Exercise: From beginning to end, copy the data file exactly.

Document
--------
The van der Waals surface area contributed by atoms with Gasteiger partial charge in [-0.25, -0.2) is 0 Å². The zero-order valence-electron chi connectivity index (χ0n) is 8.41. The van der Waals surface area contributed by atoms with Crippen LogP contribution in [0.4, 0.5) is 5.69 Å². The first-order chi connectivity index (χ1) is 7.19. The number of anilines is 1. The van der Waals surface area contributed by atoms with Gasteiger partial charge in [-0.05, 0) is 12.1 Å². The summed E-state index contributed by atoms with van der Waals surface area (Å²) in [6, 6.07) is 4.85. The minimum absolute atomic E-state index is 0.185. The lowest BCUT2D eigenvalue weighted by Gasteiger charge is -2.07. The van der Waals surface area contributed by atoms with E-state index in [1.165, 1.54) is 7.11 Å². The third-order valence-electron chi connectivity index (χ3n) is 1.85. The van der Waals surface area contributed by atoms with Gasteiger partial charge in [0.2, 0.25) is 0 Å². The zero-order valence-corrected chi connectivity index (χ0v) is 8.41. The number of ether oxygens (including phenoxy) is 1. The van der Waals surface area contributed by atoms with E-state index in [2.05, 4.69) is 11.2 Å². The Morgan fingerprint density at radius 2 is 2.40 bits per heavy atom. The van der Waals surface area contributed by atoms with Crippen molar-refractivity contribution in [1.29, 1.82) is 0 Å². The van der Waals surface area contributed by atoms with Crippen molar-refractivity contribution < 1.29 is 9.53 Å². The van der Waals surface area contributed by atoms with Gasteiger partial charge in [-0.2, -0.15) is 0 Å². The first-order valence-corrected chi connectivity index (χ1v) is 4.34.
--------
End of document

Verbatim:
The van der Waals surface area contributed by atoms with Gasteiger partial charge in [-0.25, -0.2) is 0 Å². The zero-order valence-electron chi connectivity index (χ0n) is 8.41. The van der Waals surface area contributed by atoms with Crippen LogP contribution in [0.4, 0.5) is 5.69 Å². The first-order chi connectivity index (χ1) is 7.19. The number of anilines is 1. The van der Waals surface area contributed by atoms with Gasteiger partial charge in [-0.05, 0) is 12.1 Å². The summed E-state index contributed by atoms with van der Waals surface area (Å²) in [6, 6.07) is 4.85. The minimum absolute atomic E-state index is 0.185. The lowest BCUT2D eigenvalue weighted by Gasteiger charge is -2.07. The van der Waals surface area contributed by atoms with E-state index in [1.165, 1.54) is 7.11 Å². The third-order valence-electron chi connectivity index (χ3n) is 1.85. The van der Waals surface area contributed by atoms with Gasteiger partial charge in [0.2, 0.25) is 0 Å². The zero-order valence-corrected chi connectivity index (χ0v) is 8.41. The number of ether oxygens (including phenoxy) is 1. The van der Waals surface area contributed by atoms with E-state index in [2.05, 4.69) is 11.2 Å². The Morgan fingerprint density at radius 2 is 2.40 bits per heavy atom. The van der Waals surface area contributed by atoms with Crippen molar-refractivity contribution in [1.29, 1.82) is 0 Å². The van der Waals surface area contributed by atoms with Crippen molar-refractivity contribution < 1.29 is 9.53 Å². The van der Waals surface area contributed by atoms with Gasteiger partial charge in [-0.2, -0.15) is 0 Å². The first-order valence-corrected chi connectivity index (χ1v) is 4.34.